Airfix kits set more than glue - they formed Akilah's career goals
Airfix has gone into administration prompting a wave of nostalgia for their childhood among middle-aged men. But it wasn't just boys who pieced together the model planes, as Akilah Skevington, 51, tells in our readers' column.
On Friday evenings during my childhood I would receive my pocket money. A half crown from Mum and a half crown from Dad giving me a princely total of five shillings - that's 25 pence to you decimal types!
Then on Saturday morning I'd walk down to the high street. Sometimes I'd take just my pocket money and head for the stationers to see if they had a new Biggles story. If they did, that was 2/6d (12½ pence) spent and the other half crown to save.
Other times I'd raid my 'piggybank' and make a beeline for the toy shop with its shelves full of Airfix model kits. Those long lines of colourful boxes with their exciting pictures were an Aladdin's cave to me and I'd go straight to the WWI and WWII airplanes.
I'd get the occasional curious look because no matter how many or how few other customers were there, you could guarantee I'd be the only girl.
What's that? A girl - looking at airplane kits - in the late 60s! I suppose it was unusual but then, not every girl is obsessed with Barbie and Tressy or horses.
My collection of completed models slowly grew and my bedroom ceiling became festooned with dog-fighting planes: Sopwith Camel, RE8, SE5, Albatross, Fokker Triplane - the 'Tripehound' flown by the famous 'Red' Baron Von Richthofen.
From WWII, I had Spitfire, Hurricane, Mosquito, Beaufighter, Halifax, Lancaster, Flying Fortress; Me109, Me110, Stuka, Ju88 & Heinkel. I even seem to remember having a Japanese Zero.
From the post-war era I had a Harrier, both the English Electric and the Lockheed Lightning, but the only civilian plane I ever built was the Concorde.
I didn't realise it then, but looking back I learned some good character traits and what today are called good working practices from building those models.
Reading the instructions, checking all the pieces were present, smoothing rough edges with a razor blade or nail file to ensure a good fit of the pieces, not rushing the job and of course very careful painting afterward taught me planning, good preparation, attention to detail, thoroughness and patience.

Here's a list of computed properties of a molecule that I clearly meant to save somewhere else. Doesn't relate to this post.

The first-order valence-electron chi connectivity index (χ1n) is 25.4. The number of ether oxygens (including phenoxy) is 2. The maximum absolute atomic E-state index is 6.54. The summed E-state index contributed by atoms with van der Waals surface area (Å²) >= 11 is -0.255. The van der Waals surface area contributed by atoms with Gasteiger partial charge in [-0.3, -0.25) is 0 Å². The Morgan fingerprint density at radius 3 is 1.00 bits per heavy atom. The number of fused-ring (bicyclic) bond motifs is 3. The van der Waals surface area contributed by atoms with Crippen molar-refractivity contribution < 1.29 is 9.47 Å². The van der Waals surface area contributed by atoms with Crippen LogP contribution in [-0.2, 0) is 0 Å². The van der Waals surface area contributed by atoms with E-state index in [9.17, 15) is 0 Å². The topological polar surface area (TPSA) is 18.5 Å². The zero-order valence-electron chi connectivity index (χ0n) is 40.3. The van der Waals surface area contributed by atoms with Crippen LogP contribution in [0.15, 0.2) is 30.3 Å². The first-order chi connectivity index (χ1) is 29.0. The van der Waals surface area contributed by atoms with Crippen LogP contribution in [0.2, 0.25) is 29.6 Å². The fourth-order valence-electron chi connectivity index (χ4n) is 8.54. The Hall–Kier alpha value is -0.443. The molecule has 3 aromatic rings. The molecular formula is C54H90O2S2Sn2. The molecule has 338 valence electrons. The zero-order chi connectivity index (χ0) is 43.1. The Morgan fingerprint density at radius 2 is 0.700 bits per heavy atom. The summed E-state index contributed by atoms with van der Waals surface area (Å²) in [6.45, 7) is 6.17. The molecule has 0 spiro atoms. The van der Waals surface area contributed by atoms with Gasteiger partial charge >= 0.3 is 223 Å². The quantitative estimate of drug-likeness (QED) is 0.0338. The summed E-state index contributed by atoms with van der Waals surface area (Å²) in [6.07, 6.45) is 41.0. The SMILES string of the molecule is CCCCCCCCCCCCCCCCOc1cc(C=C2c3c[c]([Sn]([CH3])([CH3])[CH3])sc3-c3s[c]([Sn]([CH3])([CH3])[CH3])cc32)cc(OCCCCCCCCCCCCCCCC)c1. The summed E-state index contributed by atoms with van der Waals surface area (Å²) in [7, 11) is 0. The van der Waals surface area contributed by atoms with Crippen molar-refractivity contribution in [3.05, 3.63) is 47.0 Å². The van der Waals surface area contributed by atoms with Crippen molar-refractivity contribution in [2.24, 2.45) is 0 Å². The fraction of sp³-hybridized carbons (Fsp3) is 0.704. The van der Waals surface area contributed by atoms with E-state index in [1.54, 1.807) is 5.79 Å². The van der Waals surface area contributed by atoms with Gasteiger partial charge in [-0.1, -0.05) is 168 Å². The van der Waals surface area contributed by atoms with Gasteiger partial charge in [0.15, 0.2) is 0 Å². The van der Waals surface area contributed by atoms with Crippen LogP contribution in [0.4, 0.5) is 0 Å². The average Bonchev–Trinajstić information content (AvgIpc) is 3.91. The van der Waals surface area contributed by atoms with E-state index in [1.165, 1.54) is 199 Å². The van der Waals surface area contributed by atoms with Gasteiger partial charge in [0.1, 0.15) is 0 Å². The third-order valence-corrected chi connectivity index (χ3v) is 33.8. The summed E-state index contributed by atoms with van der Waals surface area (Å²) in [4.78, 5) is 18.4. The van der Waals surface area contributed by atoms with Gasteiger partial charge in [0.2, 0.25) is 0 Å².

Especially patience. You couldn't deal with fiddly things like the wing struts on those biplanes without it, particularly if you wanted to be really ambitious in your model making and glue in lengths of cotton thread to represent the wing wires as well.
Military head start
As I grew older, my interest in model planes and the fictional RAF of Biggles et al gave way to an interest in real planes and the real WRAF. By the time I was 15 my career goal was set.
After I turned 17, I contacted the RAF Careers Information Office in Cambridge and over the next 12 months or so I went through the various steps leading to 'joining up' - application forms, parental consent forms, trade (career) assessment tests, medicals, vetting, attestation (swearing in).
Finally on 5 April 1973 I packed my suitcase and my parents saw me off at the railway station as I set off for RAF Spitalgate near Grantham in Lincolnshire.
Air Force life turned out to be all I had hoped for and I had a thoroughly enjoyable six years.
I have no doubt that the skills and good habits I'd acquired from building the Airfix kits gave me a head start in adapting to military life which certainly reinforced and expanded them, and they have stood me in good stead both during those six years and since.
Below is a selection of your comments.
A soulmate! I used to make airfix tanks and planes and my model tanks lead onto 3 years in the Royal armoured corps. Incidentally I still make tanks, but I've graduated to radio controlled large scale models. I still get just as much pleasure painting the fiddly bits as I did as a child.
Peter, 29, Nottingham
As a lifelong Airfix plastic modeller, I spent a number of years teaching the subject and delivering workshops in local schools and colleges, to both young and older students. The teaching staff in schools rapidly realised the values of the skills being developed building these models, all of which are complementary to the national curriculum. Skills such as research (of the subject), history, the practical assembly, and the artwork that goes into the finished artwork. As such I can wholeheartedly empathise with this story. I have now passed these skills onto my children, my youngest son now being a successful competition modeller at national level.
Ian Bartlett, Cumbria
I too had dreams founded by the Airfix kits I used to build. Some were bought for me, but most were saved up for from my pocket money. Alas, my dreams of becoming a pilot were swept away due to hayfever, but I am so glad that somebody else managed to see their dream turn into reality.
Paul Z, Stanford-le-Hope
It is a very sad reflection on the general state of things in the UK that Airfix has gone into administration. We no longer make things ourselves and all the toys, pastimes, and hobbies that taught youngsters basic engineering skills such as mechano, airfix, model railways and model boats and aircraft have all but disappeared. As a result, we buy things already made, we cannot fix things when they go wrong and end up throwing them away.
Alec, Letchworth Garden City